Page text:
In the motel Days Inn we stayed, the receptionist is a obese white woman, perhaps 300 pounds (or 140 kg), and the TV has Jerry Springer Show on. And, right on the wall is a paper sign, printed by a computer and tacked there, that goes something like “To serve humanity is to serve God”. (perhaps it needs to be mentioned, that the woman is nice though.)
Check out the “The Crowd Chants” section on wikipedia: Jerry Springer Show. Hilarious.
I've been to Las Vegas , as well as Reno. So, gambling isn't new to me.
I'm not much into card games, for, i don't doodle my time with card games and thus never developed a knack in playing it. Although, i know that for some card games such as Blackjack and Poker, with sufficient skills one can beat the house.
I absolutely find no interest in the lifeless slot machines, of which these days are computer controlled and networked.
«Today, slot machines are the most popular gambling method in casinos and constitute about 70% of the average casino's income. » —Wikipedia
Nor do i have interest in sports gambling, because i despise the act of watching team sports on TV. Nor am i interested in Keno, of which i'd better off buying Lottery at a local food store for the excitement and chances.
«As a casino game, it [Keno] is notable because it provides the casino with an advantage against the player greater than any other gambling game — on some bets up to 66%.» —Wikipedia
The games interesting to me in a casino, is roulette and craps. These are brainless games as there are no skill involved. Thus, it is a form of pure gambling. Where, you put down your life's worth, and in a few eye blinks, god determines where you go from there.
The part of roulette that makes it interesting is of course the wheel. To make the wheel so balanced as to generate perfect random numbers is extremely complicated refinement both in technology and engineering.
I'm not too sure, that those roulette machines are perfectly balanced. Let's say, there's a spin every minute. Then there are 1440 spins in a day. A roulette typically has 38 slots. 1440/38=37.8947 So that each slot will be filled about 37.9 times. In a month (30 days), each slot on average should be filled 38*30 = 1140 times. So, i guess one month of spinning may be sufficient to gather statistical data on whether the wheel is balanced perfectly enough.
In a month, there are 43200 spins. In 4 months, there are 172800 spins. Perhaps, that's enough wear to require the machine to be tuned to maintain its balance. Tuning the roulette must require some specialized expert, which takes money. I wonder how often casinos tune their roulette.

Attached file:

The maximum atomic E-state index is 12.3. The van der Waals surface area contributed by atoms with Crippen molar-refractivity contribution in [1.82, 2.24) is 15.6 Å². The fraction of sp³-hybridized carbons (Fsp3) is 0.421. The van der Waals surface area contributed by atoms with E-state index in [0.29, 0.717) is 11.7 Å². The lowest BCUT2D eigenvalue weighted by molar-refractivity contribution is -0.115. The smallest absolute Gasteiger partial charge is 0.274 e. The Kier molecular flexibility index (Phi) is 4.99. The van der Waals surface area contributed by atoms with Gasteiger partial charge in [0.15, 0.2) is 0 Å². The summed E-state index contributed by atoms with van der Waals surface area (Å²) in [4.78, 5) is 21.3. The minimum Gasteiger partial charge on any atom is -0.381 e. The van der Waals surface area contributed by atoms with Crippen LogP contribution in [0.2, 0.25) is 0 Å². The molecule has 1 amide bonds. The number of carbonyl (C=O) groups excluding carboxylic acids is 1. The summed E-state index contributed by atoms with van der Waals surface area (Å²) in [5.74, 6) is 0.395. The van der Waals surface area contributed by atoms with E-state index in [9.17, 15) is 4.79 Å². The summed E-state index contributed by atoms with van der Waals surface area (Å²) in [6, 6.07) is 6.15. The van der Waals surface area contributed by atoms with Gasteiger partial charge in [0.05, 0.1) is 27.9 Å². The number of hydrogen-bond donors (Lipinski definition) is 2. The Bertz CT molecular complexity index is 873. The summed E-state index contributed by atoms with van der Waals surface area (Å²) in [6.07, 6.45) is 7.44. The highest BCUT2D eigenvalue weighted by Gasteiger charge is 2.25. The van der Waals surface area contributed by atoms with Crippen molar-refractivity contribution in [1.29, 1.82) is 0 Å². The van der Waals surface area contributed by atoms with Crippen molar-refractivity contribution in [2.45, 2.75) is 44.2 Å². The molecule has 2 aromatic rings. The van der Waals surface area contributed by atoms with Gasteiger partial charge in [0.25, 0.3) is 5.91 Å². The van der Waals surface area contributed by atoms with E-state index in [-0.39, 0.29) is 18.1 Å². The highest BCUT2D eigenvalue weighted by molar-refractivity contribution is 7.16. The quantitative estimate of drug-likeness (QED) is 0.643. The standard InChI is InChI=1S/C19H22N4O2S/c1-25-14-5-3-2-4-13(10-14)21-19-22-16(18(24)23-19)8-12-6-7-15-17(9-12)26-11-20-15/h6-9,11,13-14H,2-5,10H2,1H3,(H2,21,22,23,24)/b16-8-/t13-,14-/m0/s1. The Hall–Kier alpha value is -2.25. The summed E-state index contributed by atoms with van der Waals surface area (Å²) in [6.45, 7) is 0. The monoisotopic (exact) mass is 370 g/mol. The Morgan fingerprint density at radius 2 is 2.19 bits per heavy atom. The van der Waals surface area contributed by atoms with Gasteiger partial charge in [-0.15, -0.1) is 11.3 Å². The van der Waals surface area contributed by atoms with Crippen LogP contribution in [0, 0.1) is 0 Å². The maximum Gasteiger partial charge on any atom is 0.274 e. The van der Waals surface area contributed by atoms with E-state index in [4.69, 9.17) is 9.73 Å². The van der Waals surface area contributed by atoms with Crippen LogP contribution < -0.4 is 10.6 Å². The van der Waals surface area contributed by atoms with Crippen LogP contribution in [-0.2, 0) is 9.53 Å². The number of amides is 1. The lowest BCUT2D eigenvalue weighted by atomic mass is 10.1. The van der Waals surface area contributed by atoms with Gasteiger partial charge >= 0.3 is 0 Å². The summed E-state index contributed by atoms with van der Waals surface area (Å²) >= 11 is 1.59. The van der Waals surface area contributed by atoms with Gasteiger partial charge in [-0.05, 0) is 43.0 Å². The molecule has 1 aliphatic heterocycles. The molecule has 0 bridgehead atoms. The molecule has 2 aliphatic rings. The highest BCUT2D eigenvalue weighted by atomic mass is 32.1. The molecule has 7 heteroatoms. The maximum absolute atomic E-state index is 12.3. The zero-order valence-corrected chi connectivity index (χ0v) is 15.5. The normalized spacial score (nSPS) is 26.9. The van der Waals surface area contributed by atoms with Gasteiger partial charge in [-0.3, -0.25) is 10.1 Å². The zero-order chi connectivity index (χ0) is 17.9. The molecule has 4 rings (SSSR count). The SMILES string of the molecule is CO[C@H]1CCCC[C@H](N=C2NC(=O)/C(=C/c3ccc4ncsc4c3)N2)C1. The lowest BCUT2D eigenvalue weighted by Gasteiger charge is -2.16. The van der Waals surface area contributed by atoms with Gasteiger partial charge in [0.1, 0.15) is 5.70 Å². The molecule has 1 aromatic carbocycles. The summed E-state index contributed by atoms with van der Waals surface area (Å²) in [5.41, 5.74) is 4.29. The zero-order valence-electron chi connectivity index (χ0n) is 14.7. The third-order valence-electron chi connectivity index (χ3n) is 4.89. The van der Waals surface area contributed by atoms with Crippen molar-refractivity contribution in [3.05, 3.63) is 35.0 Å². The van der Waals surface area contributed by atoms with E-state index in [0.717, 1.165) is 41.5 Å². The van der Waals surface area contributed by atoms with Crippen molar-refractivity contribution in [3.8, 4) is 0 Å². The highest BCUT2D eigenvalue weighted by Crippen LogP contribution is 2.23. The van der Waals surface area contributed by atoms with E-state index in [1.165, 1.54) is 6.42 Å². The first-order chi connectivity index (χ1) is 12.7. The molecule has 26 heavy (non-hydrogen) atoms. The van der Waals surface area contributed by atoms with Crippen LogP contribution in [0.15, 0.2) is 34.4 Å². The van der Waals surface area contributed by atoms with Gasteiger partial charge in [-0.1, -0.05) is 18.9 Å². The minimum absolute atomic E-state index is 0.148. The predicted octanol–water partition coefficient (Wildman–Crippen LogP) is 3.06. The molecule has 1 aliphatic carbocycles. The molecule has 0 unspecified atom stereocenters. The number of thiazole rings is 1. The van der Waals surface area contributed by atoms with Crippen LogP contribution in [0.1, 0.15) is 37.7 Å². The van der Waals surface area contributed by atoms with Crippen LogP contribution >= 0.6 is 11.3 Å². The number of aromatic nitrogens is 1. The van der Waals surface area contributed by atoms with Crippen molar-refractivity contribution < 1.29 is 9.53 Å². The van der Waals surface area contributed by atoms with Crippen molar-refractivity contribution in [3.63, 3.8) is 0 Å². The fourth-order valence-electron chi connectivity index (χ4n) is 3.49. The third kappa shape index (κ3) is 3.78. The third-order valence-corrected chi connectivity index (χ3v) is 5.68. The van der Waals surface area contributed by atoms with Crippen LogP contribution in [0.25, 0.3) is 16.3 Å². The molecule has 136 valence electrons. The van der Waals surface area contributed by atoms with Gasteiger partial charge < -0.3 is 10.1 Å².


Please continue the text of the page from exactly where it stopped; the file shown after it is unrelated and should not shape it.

Now, even suppose those roulette machines are statistically off balance. As a gambler walking into Casino, you wouldn't know which sector it is tipped. So, as far as you are concerned, you are still playing a fair game, provided that you make your bets random. For example, if i flip a loaded coin and you are to guess the outcome, and if you always guess randomly, your chances are still a fair 50%.
For the above reasons, i'm not too worried if the roulette wheels are not perfectly in balance. And, in these modern days of incorporated casinos, it is not likely that the wheels are intentionally loaded. I just make sure that i place my bets randomly. And, if i were to bet huge sums, another rule is to try to place the bet opposite to the most betted spot. So that, in the case there's cheating by the house, the odds are good to me since the house would like to swallow the spot that has the most money.
As for the betting strategy in roulette, as any one who studied probability knows, that there's absolutely no winning strategy whatsoever.
There are 36 numbers, half colored red and half black. Then, there's a 0 and 00 slot, both are colored green. So, your chances of winning on red is (36/2)/38, which is 0.4739 or 47.39%. Meaning, that out of 100 games, you'll win about 47 times. If you multiply the probability of winning by 2, we have (36/2)/38 * 2, which is equal to 36/38 = 0.9477, or 94.77%. This is your expected outcome. Meaning, on the long run, a investment of $100 will have a expected return of $95.
Now, if you bet on a number and win, you'll get 36 times your investment back. Now, since there are 38 slots, your chances are 1/38, multiply that by 36 (since you get 36 folds back if you win), and we get 36/38 = 0.9477, or 94.77%. This is your expected outcome. Meaning, on the long run, $100 investment will get you back $95.
As you can see, regardless whether you play red/black or by numbers, your expected outcome is the same. All other bets have the same expected outcome (some are worse. See roulette for the full detail).
Whether to play red/black, or by numbers, is a matter of betting ratio preference. With red/black, you get even payback. With numbers, you have big money but slim chance. So, if you have say $1000, you can either do it one-shot with red/black, or you can prolong your play by dividing your money to some 50 portions and playing the numbers. If you are daring, you can put your $1000 on a number one-shot. Mathematically, all the above are the same with respect to expected outcome.
… more to come here.
… my planned gambling scheme, and the outcome … (to be written later)